Editor's Choice News

Zambia poised for bumper harvest

DARLINGTON MWENDABAI, Lundazi
VISITING International Maize and Wheat Improvement Centre (CIMMYT) senior agronomist Christian Thierfelder says Zambia will be food-secure again this year, with farmers having more disposable incomes at household level.
Dr Thierfelder said Zambian small-scale farmers have the capacity to boost food and income security at household level if they practice conservation and mechanised farming.
He said the simple farming technology of conservation boosts production and does not need much use of fertiliser.
Dr Thierfelder, who is also a researcher, visited Sinda, Chipata and Lundazi districts where they toured selected demo-fields under the project, Africa-RISING, which is being funded by the United States government’s Feed the Future Programme.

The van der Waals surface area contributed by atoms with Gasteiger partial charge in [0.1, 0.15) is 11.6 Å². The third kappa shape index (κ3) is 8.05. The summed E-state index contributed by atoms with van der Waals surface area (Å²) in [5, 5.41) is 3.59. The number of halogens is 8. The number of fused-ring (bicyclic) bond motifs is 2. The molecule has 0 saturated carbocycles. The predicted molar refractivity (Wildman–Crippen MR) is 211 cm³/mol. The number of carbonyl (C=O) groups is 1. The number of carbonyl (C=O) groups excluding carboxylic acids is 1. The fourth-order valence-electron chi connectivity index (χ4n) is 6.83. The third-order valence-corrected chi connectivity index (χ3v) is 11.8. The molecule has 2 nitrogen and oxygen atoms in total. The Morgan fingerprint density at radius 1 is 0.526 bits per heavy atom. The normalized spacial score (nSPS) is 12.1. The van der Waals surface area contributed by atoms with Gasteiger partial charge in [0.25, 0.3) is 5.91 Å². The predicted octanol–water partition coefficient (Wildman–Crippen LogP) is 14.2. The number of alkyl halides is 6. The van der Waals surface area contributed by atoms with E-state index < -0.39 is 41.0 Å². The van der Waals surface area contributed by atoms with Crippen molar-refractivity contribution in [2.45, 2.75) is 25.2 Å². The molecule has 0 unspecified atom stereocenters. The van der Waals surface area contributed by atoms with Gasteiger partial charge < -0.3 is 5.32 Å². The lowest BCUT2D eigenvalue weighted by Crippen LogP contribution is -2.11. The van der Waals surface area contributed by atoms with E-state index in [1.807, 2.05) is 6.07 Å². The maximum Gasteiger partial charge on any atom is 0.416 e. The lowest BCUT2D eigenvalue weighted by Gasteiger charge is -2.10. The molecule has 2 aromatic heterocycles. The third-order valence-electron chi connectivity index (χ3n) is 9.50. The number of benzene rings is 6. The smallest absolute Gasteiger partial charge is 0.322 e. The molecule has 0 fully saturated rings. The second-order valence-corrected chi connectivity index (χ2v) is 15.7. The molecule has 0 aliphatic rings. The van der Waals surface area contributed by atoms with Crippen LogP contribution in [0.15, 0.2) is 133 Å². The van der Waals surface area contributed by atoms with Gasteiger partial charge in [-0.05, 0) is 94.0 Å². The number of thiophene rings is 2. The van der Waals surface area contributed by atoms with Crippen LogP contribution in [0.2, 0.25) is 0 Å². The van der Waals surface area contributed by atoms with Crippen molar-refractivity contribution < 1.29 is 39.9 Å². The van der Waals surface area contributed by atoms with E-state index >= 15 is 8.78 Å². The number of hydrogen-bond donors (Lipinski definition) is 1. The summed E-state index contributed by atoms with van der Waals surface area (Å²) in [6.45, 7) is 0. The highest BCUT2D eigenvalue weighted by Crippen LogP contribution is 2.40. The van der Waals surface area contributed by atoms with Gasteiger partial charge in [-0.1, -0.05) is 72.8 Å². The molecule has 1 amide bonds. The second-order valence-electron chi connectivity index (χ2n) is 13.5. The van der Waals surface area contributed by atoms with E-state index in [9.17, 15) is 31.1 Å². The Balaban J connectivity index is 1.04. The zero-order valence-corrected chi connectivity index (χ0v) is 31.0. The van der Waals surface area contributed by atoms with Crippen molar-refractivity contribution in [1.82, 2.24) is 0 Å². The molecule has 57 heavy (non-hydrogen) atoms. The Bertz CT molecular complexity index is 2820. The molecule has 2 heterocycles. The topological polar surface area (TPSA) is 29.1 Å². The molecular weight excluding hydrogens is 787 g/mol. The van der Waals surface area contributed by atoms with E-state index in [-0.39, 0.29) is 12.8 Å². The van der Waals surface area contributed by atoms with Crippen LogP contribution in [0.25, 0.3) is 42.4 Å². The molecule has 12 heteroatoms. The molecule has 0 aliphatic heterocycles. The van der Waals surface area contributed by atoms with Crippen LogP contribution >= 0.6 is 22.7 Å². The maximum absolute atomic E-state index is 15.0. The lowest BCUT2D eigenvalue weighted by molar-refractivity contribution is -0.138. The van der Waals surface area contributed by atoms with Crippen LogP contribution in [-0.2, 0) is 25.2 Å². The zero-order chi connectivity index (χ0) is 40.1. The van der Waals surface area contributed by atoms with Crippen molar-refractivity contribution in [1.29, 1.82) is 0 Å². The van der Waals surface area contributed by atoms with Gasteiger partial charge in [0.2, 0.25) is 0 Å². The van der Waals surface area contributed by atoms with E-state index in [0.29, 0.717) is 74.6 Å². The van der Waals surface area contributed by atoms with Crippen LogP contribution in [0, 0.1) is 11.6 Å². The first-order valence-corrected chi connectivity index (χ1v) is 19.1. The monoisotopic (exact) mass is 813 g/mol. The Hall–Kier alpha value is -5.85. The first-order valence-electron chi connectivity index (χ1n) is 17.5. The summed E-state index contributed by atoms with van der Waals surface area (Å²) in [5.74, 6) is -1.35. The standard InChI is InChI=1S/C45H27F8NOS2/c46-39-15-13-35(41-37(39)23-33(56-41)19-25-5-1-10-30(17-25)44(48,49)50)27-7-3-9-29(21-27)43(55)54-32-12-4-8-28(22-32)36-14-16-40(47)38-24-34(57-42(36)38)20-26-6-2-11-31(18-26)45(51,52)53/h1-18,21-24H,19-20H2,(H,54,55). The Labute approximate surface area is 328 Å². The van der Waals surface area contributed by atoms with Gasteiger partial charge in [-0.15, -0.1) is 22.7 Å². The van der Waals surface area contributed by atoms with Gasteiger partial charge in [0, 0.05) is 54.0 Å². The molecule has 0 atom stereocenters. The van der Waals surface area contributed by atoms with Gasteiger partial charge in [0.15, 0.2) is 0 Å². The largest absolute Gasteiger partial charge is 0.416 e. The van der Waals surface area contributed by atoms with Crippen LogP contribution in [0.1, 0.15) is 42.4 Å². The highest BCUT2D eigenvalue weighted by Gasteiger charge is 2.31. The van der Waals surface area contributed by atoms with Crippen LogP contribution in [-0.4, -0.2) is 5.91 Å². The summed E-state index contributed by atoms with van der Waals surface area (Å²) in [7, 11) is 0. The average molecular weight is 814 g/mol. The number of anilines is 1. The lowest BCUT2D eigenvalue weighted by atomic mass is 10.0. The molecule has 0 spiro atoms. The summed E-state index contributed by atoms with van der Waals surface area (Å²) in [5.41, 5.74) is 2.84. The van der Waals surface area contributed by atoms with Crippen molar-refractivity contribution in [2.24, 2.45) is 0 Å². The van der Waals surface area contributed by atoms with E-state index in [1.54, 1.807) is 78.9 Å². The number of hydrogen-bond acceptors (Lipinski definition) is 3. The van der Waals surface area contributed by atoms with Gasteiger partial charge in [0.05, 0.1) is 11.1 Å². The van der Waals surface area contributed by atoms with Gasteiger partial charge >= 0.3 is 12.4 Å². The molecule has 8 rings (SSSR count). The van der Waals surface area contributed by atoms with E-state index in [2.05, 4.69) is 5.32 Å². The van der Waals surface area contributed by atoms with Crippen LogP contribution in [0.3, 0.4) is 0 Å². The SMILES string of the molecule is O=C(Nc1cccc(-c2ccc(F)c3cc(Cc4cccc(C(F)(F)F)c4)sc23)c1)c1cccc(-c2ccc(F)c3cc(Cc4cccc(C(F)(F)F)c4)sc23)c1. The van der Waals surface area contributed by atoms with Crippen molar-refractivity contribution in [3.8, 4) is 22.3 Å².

“We are supporting over a thousand farmers in Sinda, Chipata and Lundazi and in the last five years we have been teaching them conservation farming so that they can be food and income-secure,” he said.
Dr Thierfelder said CIMMYT, in the last five years had been doing trial research in the selected three districts which had so far shown that conservation farming was the way to go.
He said inter-cropping and crop rotation had been found to increase yields and improve soil fertility.
Dr Thierfelder said there would be no hunger among farmers, but that they would have more income guaranteed  and food secure.
He said the future was in the hands of the farmer and not government or researchers.
Dr Thierfelder said in the near future farmers, would be using two-wheeled tractors during tillage as opposed to the traditional manual tilling.
He said once a farmer was food and income-secure, it was easy to fight poverty.
Dr Thierfelder said conservation farming also promoted soil fertility and did not use a lot of herbicide which destroys soil.
He said once conservation was adopted and applied at a large scale, Zambian farmers would always be food and income-secure.

Facebook Feed

ePaper App

Follow Us on Twitter